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Keloid Excision and Adjuvant Treatments

A Network Meta-analysis

Siotos, Charalampos MD*; Uzosike, Akachimere C. BA*; Hong, Hwanhee PhD; Seal, Stella M. MLS; Rosson, Gedge D. MD*; Cooney, Carisa M. MPH*; Cooney, Damon S. MD, PhD*

doi: 10.1097/SAP.0000000000001951
Burn Surgery and Research

Background Keloid disease treatment continues to be unsatisfactory with high recurrence rates. We evaluated the literature regarding the effectiveness of keloid excision with various adjuvant treatments following surgery and assessed recurrence rates.

Methods We systematically searched databases through November 2016. We performed pairwise meta-analyses and Bayesian network meta-analyses on the number of recurrences.

Results Following screening, 14 studies including 996 patients with various types of keloids were eligible for inclusion. Patients were categorized based on the receipt of surgery and the type of adjuvant treatment employed afterward. Paired meta-analysis (6 meta-analyses) showed that “excision + 1 adjuvant drug” led to statistically significantly higher odds of recurrence compared to “excision + radiation” (odds ratio [OR], 3.22; 95% confidence interval [CI], 1.35–7.67). Based on the network meta-analyses, the ORs of keloid recurrence following various treatments compared to no excision were as follows: “excision + pressure, 0.18 (95% CI, 0.01–7.07); excision + 2 adjuvants drugs, 0.47 (95% CI, 0.02–12.82); excision + radiation, 0.39 (95% CI, 0.04–3.31); excision + skin grafting, 0.58 (95% CI, 0.00–76.10); excision + 1 adjuvant drug, 1.76 (95% CI, 0.17–21.35); and excision only, 2.17 (95% CI, 0.23–23.95).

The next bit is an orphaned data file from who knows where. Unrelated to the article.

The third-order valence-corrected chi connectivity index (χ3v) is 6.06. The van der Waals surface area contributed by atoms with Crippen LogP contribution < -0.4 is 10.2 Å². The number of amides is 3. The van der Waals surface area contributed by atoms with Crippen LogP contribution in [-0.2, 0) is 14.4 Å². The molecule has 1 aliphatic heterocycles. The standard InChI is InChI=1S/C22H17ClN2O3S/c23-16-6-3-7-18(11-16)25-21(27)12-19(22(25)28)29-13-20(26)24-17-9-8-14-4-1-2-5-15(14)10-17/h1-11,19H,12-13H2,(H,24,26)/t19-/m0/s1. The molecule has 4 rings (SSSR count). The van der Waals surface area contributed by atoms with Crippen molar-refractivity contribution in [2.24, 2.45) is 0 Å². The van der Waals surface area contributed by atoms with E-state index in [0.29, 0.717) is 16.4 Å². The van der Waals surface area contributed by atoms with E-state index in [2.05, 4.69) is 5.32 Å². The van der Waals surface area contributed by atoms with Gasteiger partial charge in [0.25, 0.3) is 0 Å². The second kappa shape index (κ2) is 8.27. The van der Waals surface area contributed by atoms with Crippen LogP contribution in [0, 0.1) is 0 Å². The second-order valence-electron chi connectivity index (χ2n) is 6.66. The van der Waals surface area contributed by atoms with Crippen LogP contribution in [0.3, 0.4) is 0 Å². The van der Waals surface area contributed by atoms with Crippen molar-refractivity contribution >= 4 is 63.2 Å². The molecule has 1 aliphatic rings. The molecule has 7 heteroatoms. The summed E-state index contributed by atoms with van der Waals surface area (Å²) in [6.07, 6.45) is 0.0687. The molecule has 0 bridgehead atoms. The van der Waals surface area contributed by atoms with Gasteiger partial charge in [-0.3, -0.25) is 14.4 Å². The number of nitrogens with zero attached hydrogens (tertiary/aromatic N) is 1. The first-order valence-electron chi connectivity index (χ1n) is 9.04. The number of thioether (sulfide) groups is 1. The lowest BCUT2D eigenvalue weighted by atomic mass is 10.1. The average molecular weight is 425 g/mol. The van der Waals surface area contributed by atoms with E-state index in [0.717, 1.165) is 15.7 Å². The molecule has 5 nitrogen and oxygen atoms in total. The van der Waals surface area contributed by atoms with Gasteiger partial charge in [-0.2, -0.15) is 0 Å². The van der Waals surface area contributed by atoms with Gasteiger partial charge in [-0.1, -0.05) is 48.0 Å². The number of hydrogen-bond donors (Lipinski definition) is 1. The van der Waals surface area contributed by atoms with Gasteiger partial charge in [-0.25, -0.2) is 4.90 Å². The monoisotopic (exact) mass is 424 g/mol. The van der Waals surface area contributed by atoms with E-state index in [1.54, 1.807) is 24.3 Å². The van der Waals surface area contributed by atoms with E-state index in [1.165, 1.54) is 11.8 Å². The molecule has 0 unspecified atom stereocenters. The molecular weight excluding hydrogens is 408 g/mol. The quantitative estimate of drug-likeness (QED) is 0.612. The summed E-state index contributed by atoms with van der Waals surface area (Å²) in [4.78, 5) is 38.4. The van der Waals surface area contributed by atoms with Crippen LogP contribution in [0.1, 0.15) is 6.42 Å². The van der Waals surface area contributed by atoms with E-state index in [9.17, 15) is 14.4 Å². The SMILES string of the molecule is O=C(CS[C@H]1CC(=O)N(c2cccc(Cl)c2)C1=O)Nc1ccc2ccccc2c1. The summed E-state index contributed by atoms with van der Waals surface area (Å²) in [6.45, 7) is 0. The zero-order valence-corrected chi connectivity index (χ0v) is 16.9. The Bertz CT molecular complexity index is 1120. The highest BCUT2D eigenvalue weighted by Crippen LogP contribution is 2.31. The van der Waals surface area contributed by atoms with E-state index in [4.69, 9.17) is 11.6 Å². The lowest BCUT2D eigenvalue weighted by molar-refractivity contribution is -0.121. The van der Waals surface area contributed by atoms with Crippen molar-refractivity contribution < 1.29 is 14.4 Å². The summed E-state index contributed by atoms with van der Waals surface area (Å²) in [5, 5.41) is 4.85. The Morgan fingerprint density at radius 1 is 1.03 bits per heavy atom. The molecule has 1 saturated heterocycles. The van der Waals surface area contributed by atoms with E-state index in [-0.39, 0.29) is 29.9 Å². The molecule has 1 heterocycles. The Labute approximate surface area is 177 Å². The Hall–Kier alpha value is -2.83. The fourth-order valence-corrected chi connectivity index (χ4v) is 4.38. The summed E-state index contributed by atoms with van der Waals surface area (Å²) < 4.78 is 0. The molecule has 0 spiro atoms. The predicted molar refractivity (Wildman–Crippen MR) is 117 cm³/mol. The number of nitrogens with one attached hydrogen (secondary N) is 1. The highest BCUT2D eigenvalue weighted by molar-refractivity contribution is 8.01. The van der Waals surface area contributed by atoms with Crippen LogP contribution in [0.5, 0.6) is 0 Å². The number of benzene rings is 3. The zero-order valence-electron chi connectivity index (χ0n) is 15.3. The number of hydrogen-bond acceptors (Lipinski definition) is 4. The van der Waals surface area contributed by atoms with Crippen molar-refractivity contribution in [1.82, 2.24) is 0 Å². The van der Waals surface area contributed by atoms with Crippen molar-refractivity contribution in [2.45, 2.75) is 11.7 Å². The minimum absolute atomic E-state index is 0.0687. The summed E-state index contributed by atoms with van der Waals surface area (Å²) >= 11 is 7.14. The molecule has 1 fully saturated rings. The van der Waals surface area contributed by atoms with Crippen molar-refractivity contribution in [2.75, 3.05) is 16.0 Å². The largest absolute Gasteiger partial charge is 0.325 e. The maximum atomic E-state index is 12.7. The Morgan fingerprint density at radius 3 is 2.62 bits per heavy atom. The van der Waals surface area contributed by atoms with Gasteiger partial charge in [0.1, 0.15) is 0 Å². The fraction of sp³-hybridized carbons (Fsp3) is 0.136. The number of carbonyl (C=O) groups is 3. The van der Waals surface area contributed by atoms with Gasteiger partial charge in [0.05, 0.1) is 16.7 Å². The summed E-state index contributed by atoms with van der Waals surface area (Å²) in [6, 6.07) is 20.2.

Conclusions According to our results, “excision + radiation” had significantly better outcomes than excision alone. “Excision + pressure” had better outcomes than excision + any other treatment modality, and excision + nonradiation adjuvant therapies were also better than “excision only,” although these findings did not reach statistical significance.

From the *Department of Plastic & Reconstructive Surgery, Johns Hopkins University School of Medicine; and

Bloomberg School of Public Health and

Welch Medical Library, Johns Hopkins University, Baltimore, MD.

Received November 2, 2018, and accepted for publication, after revision March 4, 2019.

Conflicts of interest and sources of funding: none declared.

Reprints: Damon S. Cooney, MD, PhD, Johns Hopkins University School of Medicine, 601 N Caroline St, Baltimore, MD 21205. E-mail:

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Online date: June 20, 2019

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